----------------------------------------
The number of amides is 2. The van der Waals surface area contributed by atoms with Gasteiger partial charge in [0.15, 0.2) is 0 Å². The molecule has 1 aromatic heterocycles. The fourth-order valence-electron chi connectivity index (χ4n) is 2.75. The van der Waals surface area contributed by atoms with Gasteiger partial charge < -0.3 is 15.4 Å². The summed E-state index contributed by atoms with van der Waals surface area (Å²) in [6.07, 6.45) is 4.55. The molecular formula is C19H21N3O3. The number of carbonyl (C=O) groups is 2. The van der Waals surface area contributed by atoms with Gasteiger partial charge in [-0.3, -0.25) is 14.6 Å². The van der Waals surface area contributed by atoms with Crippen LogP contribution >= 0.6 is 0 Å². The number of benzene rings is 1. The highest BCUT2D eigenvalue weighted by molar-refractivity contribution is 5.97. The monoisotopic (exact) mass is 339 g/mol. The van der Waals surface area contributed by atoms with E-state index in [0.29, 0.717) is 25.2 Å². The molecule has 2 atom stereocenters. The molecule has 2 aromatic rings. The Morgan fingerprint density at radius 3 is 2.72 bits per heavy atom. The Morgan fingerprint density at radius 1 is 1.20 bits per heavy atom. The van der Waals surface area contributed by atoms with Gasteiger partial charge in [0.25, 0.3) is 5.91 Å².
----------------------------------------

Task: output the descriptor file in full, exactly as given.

The number of amides is 2. The van der Waals surface area contributed by atoms with Gasteiger partial charge in [0.15, 0.2) is 0 Å². The molecule has 1 aromatic heterocycles. The fourth-order valence-electron chi connectivity index (χ4n) is 2.75. The van der Waals surface area contributed by atoms with Gasteiger partial charge < -0.3 is 15.4 Å². The summed E-state index contributed by atoms with van der Waals surface area (Å²) in [6.07, 6.45) is 4.55. The molecular formula is C19H21N3O3. The number of carbonyl (C=O) groups is 2. The van der Waals surface area contributed by atoms with Gasteiger partial charge in [-0.3, -0.25) is 14.6 Å². The van der Waals surface area contributed by atoms with Crippen LogP contribution >= 0.6 is 0 Å². The number of benzene rings is 1. The highest BCUT2D eigenvalue weighted by molar-refractivity contribution is 5.97. The monoisotopic (exact) mass is 339 g/mol. The van der Waals surface area contributed by atoms with E-state index in [0.29, 0.717) is 25.2 Å². The molecule has 2 atom stereocenters. The molecule has 2 aromatic rings. The Morgan fingerprint density at radius 3 is 2.72 bits per heavy atom. The Morgan fingerprint density at radius 1 is 1.20 bits per heavy atom. The van der Waals surface area contributed by atoms with Gasteiger partial charge in [0.25, 0.3) is 5.91 Å².